Are You Missing An Important Networking Opportunity?

Networking: Why Loose Connections Rule

When an executive decides to start networking the first thing, he does is make a list of current and former managers, co-workers and other business contacts. While this list generally contains family members (because they have to help him,) it often overlooks one significant group –his closest friends. It means he’s missing out on the power of loose connections.

Part of the reason many people aren’t connected to close friends on business platforms is that these people know you as well as your family does because they’ve stood by you through thick and thin. They see you warts and all. As a result, their impression of you is colored by your shared experiences. This can cause them to have a hard time seeing you as a new business colleague might.

A colleague who’s a senior marketing executive and a networker par excellence confided in me that she wasn’t LinkedIn to her best friend.  Her follow up comment was revealing and reflects a sentiment held by many networkers. “I know where to find her so why do I need to connect with a close friend?” Does this sentiment sound familiar?

My friend isn’t alone in her thinking. Check your connections on LinkedIn and other business-oriented social media platforms. Are your best friends connected to you? If not, like my colleague, you’re missing an opportunity. Of course, if you need advice you can phone, text or email and you’re sure to get a quick response. But you’re losing out on the power of loose connections.

What are loose connections and why are they powerful for networking?

Loose connections are the contacts of your immediate contacts. These people are one step removed from you. You may have met at a gathering with your friend or heard about them in conversation but you don’t have a real relationship with them. Unlike your close friends, family and colleagues, this distance allows them to see you with a fresh perspective. This point of view combined with your friend’s endorsement is powerful. It opens up a set of new potential relationships and sets you on your way.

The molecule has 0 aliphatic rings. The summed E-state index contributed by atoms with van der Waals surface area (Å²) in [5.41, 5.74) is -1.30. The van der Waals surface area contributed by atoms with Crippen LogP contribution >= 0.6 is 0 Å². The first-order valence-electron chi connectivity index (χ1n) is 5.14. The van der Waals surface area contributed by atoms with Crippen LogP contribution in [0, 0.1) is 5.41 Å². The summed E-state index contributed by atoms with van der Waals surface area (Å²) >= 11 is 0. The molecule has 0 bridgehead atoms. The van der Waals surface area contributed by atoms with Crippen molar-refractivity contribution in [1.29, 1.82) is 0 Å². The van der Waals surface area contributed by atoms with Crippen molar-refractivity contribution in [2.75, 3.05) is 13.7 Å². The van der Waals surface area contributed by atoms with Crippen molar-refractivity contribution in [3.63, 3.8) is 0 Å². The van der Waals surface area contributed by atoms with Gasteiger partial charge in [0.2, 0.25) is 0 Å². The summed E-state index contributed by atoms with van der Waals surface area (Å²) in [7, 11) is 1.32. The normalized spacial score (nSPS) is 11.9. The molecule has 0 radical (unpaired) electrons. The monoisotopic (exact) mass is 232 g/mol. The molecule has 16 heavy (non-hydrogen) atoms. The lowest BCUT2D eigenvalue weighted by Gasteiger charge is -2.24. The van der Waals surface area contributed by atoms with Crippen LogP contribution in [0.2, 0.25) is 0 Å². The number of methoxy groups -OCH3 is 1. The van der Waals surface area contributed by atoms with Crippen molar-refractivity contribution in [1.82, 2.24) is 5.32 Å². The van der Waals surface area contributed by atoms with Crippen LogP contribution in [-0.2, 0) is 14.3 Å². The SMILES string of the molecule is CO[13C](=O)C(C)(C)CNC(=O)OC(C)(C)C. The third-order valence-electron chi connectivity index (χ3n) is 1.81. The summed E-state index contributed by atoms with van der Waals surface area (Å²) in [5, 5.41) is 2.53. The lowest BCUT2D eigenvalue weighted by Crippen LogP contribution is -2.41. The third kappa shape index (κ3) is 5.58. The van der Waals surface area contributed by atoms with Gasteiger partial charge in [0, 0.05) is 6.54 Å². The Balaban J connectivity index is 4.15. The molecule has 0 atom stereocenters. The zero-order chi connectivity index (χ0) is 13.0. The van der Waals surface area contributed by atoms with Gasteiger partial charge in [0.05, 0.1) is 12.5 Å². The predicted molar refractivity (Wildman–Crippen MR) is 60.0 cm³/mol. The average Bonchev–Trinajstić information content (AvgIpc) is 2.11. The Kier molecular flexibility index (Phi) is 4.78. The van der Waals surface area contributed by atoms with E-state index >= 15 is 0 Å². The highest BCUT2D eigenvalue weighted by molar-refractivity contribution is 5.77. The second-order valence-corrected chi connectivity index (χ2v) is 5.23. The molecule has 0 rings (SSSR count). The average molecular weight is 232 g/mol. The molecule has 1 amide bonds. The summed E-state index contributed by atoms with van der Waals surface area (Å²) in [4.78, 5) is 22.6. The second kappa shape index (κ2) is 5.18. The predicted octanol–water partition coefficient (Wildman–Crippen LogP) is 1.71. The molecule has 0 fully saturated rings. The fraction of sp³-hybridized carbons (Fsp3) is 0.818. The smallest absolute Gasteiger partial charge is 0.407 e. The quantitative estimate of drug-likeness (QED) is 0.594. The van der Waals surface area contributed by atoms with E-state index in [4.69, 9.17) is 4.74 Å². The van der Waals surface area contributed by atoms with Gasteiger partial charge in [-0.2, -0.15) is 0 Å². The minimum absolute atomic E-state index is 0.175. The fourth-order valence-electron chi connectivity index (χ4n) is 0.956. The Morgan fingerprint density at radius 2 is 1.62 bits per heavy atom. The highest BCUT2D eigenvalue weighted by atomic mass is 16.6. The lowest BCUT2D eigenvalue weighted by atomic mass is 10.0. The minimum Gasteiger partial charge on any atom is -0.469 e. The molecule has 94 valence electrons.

Making these connections via a social media platform is less direct. As a result, you don’t feel like you’re imposing as you might if you had to pick up the phone and call someone directly.  The added benefit is that it’s more efficient for you and the person with whom you’re networking.

Don’t believe it? Put out a request on your favorite social media network and see the information that comes flowing back to you. Social media runs on the power of loose connections, often referred to as six degrees of separation. Instead of your friends, you’ve got your social media tribe to support you.

Remember you never know the path of connections that will lead to your next business lead or job offer. Therefore, it’s important to maximize the power of your network of loose connections.

Have you experienced the power of loose connections? If so, would you please share your story?

Happy marketing,
Heidi Cohen


Big tip of my hat to my social media tribe, #UsGuys.

Here are some related articles about networking.

Photo credit: Andres Rueda via Flickr

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  • http://www.marketjd.com Rafi Arbel

    In mathematical sociology these “loose” relationships are also known as “weak” ties and were the basis for one of the most influential sociological papers, The Strength of Weak Ties, by Mark Granovetter. See http://en.wikipedia.org/wiki/Interpersonal_ties.

  • http://ericksoncreative.com Sally Erickson

    Hey Heidi,
    I’ve been trying to sell this concept, but I don’t have the words. This article is going in my tools pouch. Thanks so much for putting it in terms I can give my clients.